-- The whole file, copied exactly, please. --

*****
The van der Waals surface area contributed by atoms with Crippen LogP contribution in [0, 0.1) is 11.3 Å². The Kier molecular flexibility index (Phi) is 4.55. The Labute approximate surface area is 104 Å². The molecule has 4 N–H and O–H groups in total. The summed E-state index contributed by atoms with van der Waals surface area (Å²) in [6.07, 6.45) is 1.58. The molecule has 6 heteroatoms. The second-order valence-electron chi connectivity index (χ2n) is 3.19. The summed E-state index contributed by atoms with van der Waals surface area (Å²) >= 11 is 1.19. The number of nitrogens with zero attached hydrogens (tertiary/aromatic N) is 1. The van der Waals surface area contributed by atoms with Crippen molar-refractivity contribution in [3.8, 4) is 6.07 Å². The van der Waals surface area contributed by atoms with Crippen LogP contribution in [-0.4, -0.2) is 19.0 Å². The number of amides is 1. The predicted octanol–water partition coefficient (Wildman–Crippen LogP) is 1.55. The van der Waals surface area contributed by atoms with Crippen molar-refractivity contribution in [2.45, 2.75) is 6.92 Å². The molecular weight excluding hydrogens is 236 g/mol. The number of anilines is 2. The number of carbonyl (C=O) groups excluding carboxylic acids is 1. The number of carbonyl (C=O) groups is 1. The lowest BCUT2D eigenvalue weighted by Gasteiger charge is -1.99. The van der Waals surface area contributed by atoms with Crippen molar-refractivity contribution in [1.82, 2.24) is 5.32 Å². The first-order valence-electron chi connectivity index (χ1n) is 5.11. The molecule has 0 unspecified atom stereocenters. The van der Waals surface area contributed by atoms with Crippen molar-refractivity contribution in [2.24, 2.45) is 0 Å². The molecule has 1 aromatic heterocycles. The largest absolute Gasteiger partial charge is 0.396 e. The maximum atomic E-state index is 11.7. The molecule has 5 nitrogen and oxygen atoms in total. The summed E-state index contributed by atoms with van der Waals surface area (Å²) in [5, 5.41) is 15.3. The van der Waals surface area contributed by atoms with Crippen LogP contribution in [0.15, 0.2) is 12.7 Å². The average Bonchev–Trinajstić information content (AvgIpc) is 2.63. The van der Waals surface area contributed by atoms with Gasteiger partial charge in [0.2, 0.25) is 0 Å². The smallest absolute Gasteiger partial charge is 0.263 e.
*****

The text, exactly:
The van der Waals surface area contributed by atoms with Crippen LogP contribution in [0, 0.1) is 11.3 Å². The Kier molecular flexibility index (Phi) is 4.55. The Labute approximate surface area is 104 Å². The molecule has 4 N–H and O–H groups in total. The summed E-state index contributed by atoms with van der Waals surface area (Å²) in [6.07, 6.45) is 1.58. The molecule has 6 heteroatoms. The second-order valence-electron chi connectivity index (χ2n) is 3.19. The summed E-state index contributed by atoms with van der Waals surface area (Å²) >= 11 is 1.19. The number of nitrogens with zero attached hydrogens (tertiary/aromatic N) is 1. The van der Waals surface area contributed by atoms with Crippen molar-refractivity contribution in [3.8, 4) is 6.07 Å². The van der Waals surface area contributed by atoms with Crippen LogP contribution in [-0.4, -0.2) is 19.0 Å². The number of amides is 1. The predicted octanol–water partition coefficient (Wildman–Crippen LogP) is 1.55. The van der Waals surface area contributed by atoms with Crippen molar-refractivity contribution in [2.45, 2.75) is 6.92 Å². The molecular weight excluding hydrogens is 236 g/mol. The number of anilines is 2. The number of carbonyl (C=O) groups excluding carboxylic acids is 1. The number of carbonyl (C=O) groups is 1. The lowest BCUT2D eigenvalue weighted by Gasteiger charge is -1.99. The van der Waals surface area contributed by atoms with Crippen molar-refractivity contribution in [1.82, 2.24) is 5.32 Å². The first-order valence-electron chi connectivity index (χ1n) is 5.11. The molecule has 0 unspecified atom stereocenters. The van der Waals surface area contributed by atoms with Crippen molar-refractivity contribution in [2.24, 2.45) is 0 Å². The molecule has 1 aromatic heterocycles. The largest absolute Gasteiger partial charge is 0.396 e. The maximum atomic E-state index is 11.7. The molecule has 5 nitrogen and oxygen atoms in total. The summed E-state index contributed by atoms with van der Waals surface area (Å²) in [5, 5.41) is 15.3. The van der Waals surface area contributed by atoms with Crippen LogP contribution in [0.15, 0.2) is 12.7 Å². The average Bonchev–Trinajstić information content (AvgIpc) is 2.63. The van der Waals surface area contributed by atoms with Gasteiger partial charge in [0.2, 0.25) is 0 Å². The smallest absolute Gasteiger partial charge is 0.263 e.